the defendant's squad; and his presence becomes very significant when considered in
connection with Vallon's testimony on the first trial. Vallon then said, in narrating the
circumstances of the Harlem conference:
"Lieut.Becker told us he was going to raid a crap game that night, and there was a little
colored boy on the other side of the street, and he called him over and spoke to him. We
stepped aside, Rose and I, and by the time he got finished talking to this boy Webber came
This mention of the colored boy by Vallon seemed then to be only an unimportant incident by
the Harlem conference; but in the light of subsequent developments it tends strongly to prove
that Vallon himself must have been there and therefore could have participated with the others
in the alleged murder plot. It is difficult to see how Vallon would or could have mentioned the
colored boy's presence then unless he had himself been present. The defense, by calling three
policemen who belonged to the special squad and participated in the Harlem raid, endeavored
to prove that Lieut. Becker did not meet Vallon, rose, and Webber or either of them on that
occasion; and yet the fact that Vallon knew the colored boy was there can hardly be
accounted for unless Vallon was there himself.
In addition to these considerations, it is a matter of importance that there is lacking on this
appeal the basis for the severe criticisms which on the former appeal were passed on the
people's case in respect of the alleged Harlem conference because of the failure to call the
chauffeur who was said to have conveyed some of the conspirators to it. On the first trial not
only did the people, who knew the identity of this man, fail to call him, but it was fairly inferable
that his identity had been so obscured that the defense was not afforded an opportunity to call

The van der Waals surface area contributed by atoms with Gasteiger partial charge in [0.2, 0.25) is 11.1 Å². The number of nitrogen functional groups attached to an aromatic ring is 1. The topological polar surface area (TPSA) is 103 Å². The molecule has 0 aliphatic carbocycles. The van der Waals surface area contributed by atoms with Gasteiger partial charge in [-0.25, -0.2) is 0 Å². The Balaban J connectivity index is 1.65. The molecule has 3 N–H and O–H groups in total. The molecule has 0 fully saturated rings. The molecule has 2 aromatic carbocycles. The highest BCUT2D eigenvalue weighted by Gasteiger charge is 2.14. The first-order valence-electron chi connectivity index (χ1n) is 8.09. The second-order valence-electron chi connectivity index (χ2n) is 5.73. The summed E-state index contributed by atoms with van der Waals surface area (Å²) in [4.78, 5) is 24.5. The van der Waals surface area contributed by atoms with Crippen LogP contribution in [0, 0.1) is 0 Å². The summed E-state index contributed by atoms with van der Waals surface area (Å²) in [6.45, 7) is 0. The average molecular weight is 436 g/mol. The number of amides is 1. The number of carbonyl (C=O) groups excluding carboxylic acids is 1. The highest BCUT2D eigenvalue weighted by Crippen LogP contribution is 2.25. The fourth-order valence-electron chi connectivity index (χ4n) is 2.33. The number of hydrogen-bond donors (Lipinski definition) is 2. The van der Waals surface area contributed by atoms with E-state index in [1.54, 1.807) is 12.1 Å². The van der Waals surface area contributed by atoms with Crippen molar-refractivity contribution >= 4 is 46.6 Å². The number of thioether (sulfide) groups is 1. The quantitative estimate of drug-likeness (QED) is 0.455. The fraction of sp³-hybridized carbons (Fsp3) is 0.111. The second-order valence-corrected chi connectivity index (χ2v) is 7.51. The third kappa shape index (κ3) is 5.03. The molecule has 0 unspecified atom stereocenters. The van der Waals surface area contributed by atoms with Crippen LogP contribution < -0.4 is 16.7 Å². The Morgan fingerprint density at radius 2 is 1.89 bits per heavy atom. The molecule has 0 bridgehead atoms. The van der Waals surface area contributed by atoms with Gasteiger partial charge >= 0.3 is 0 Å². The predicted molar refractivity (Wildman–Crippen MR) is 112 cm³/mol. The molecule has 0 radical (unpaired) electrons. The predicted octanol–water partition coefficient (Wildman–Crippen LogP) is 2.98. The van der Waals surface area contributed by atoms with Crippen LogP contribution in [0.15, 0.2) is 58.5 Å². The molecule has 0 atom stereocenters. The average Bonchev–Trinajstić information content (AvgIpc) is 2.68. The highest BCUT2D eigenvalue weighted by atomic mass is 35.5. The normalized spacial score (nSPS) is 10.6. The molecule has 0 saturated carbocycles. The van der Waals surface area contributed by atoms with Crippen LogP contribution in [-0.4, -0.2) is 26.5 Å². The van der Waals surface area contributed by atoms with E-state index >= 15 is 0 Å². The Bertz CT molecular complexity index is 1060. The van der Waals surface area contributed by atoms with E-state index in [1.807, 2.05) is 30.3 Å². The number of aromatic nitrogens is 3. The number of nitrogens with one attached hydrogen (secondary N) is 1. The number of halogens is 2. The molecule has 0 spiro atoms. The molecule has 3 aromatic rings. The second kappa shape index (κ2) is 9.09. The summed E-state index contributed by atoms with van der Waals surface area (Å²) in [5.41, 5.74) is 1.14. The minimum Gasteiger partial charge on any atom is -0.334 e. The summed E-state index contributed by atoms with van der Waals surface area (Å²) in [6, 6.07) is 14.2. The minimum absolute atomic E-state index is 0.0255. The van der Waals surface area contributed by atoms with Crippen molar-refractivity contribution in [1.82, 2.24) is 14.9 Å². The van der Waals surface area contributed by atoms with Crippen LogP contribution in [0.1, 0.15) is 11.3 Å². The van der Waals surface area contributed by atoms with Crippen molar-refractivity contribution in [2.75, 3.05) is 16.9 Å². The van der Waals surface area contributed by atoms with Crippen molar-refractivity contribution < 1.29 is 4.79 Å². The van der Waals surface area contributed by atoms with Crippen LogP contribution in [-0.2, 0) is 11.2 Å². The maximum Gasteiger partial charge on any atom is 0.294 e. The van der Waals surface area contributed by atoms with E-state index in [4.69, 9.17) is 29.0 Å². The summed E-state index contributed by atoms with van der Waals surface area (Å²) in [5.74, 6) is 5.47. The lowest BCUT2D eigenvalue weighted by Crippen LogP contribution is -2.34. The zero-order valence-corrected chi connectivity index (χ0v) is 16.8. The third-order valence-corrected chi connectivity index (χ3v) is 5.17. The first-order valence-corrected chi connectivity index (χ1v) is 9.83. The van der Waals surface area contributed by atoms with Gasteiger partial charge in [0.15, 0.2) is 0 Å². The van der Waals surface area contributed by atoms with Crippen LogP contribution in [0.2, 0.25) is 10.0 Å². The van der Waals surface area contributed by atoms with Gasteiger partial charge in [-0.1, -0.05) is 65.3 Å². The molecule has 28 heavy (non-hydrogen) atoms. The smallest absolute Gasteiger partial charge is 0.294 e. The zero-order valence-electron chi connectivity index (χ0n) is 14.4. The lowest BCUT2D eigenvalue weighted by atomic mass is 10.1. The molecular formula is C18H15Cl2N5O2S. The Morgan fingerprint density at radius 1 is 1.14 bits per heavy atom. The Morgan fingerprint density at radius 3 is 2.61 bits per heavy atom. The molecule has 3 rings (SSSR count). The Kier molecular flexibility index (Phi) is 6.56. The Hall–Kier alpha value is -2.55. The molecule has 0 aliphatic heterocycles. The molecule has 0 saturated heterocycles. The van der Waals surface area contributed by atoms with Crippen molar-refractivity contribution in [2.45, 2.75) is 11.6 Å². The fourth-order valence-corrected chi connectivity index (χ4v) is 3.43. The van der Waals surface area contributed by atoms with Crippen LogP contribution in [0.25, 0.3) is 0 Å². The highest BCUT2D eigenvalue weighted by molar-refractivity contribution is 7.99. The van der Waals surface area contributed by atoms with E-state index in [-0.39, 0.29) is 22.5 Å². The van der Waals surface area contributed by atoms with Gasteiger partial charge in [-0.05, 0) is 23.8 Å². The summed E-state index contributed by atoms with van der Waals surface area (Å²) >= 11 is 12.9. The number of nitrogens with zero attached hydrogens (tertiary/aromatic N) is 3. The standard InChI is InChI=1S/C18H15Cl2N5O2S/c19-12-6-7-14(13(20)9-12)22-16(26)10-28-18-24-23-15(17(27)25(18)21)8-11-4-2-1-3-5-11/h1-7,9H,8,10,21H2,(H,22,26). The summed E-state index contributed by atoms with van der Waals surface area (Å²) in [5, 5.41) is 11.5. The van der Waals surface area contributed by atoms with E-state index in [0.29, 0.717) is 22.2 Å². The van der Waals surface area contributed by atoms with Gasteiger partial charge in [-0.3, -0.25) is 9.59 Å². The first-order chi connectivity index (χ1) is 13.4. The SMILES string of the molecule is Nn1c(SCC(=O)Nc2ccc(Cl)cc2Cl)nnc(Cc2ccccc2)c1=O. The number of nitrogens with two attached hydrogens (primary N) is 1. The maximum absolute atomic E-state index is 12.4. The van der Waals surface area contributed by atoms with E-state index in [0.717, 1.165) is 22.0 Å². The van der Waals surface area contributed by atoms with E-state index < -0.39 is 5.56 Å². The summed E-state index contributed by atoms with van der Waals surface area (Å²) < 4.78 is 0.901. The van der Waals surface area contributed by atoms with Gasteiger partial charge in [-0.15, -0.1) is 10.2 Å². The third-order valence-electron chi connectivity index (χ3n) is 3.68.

him as a witness. While again on the present trial the people have omitted to call him,it no
longer remained true that the defense was prevented by ignorance from placing him upon the
stand. He was known and was within the jurisdiction of the court, and could have been
summoned as a witness if desired.
The other corroborative evidence is more direct in its implications. There is nothing to impugn
the veracity of Police Commissioner Dougherty. On the second day after the murder this
officer interrogated the defendant, his subordinate, as to his knowledge of the whereabouts of
Rose, who was already suspected of some connection with the crime. Rose at this time was in
seclusion at the house of one Pollak, to which the defendant had sent his lawyer, John W.
Hart, together with a notary, to obtain an affidavit from Rose exonerating Becker from any
relations with Rosenthal in his gambling undertakings. This affidavit appears in the record, and
is verified on July 17, 1912. Notwithstanding these facts, the defendant, on the next day,
according to the testimony of Mr. Dougherty, told him that he had not had any communication
with Rose since the 11th day of July. As to this incident, the jury were instructed as follows: